Last year, the Queensland Government introduced a Covid-related measure allowing restaurants and cafes with a liquor license to sell up to 2.25 litres of takeaway alcohol or deliver it to customers’ homes, as long as it’s ordered with food. It has been a game changer for the industry, providing operators with a tool that could help them stay afloat during periods of uncertainty and lockdowns.

But new proposed legislation – the Justice Legislation (Covid-19 Emergency Response - Permanency) Amendment Bill – looks to prevent the selling of beer and pre-mixed alcoholic drinks, and limit the sale of wine to 1.5 litres. If passed, it will be a major blow for many business owners, including Dan Rodriguez (Electric Avenue, Canvas, Mr Badgers and The Tailors).

“It would have a massive impact on us,” Rodriguez says. “[Especially] now, where we can only have 50 people in the venue and people can’t come in because we’re at our capacity, being able to sell that extra alcohol helps with the bills.”

With tightened restrictions always looming, the ability to sell takeaway booze has been a boon for operators, helping them supplement lost revenue.

“Especially when you don’t get much notice and it’s a snap lockdown,” Rodriguez says. “You’ve bought all this booze in the hope of selling it over the weekend, [so] having that option to sell it via takeaway really helps.”

Baja owner Dan Quinn says he’ll have to stop selling his bottled cocktails and imported Mexican beers, which help make his takeaway offering so unique.

“It’s been a massive help being able to sell the bottled cocktails and beers to help move the stock and keep the cash flow coming in,” he says.

According to the bill’s explanatory notes, the changes are designed to address high amounts of alcohol in beer and pre-mixed alcoholic drinks, which pose “a greater risk of adverse intoxication”. Numerous stakeholders, including Queensland Hotels Association, Retail Drinks Australia and the Foundation for Alcohol Research and Education, have pushed for the amendments.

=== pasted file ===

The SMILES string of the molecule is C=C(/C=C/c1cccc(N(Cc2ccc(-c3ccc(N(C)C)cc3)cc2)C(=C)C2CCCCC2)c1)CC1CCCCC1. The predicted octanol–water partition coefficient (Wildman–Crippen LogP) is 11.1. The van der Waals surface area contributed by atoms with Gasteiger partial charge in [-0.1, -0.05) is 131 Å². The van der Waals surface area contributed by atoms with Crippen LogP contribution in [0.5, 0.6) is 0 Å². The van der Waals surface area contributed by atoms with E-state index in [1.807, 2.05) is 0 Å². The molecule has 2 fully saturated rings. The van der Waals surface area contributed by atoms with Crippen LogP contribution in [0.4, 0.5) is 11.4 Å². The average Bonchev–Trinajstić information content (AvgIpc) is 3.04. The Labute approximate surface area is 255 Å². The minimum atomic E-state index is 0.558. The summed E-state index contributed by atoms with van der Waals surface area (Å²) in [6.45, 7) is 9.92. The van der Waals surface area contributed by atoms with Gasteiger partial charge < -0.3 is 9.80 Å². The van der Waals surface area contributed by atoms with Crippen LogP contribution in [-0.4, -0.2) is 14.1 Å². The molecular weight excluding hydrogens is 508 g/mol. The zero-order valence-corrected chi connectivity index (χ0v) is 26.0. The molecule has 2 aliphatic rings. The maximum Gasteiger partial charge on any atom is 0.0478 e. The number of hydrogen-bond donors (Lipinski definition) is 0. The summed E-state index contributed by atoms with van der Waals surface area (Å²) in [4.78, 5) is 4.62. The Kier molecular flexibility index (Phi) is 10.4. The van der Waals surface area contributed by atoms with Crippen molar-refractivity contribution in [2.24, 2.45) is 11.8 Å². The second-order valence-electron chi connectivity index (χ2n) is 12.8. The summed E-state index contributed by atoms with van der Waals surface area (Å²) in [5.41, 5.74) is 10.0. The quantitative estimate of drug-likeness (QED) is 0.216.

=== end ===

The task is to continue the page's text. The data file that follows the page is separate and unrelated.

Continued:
“Given some beer and pre-mixed alcoholic drinks with spirits have a very high percentage of alcohol by volume … these types of liquor will not be able to be sold for takeaway,” the notes read.

The proposed bill has been met with backlash from a number of parties, including the peak industry body representing hospitality businesses.

“It would stand to reason that if craft beer is sold with a substantial meal, the likelihood of responsible drinking would increase,” Restaurant and Catering Association CEO Wes Lambert told Brews News.

“Our goal isn’t for people to get [heavily intoxicated],” adds Quinn. “[People] aren’t coming to us to buy excessive amounts of alcohol, they’re coming to buy a product they can’t easily get elsewhere.”

In addition, the maximum amount of wine that can be sold via takeaway has been reduced from 2.25 litres (three bottles) to 1.5 litres (two bottles). According to the notes, “this provides consistency with existing provisions allowing the sale of one opened and one unopened bottle of takeaway wine to adults dining on the premises” and “reduces the likelihood for the operation of restaurants as de facto bottle shops”.

“I think [the government] should be thinking outside the box about how we can grow small business,” Quinn says. “The goal should be moving forward, [but] this is a huge step backwards.”

The bill is currently before the State Development and Regional Industries Committee. Hearings will take place on October 15.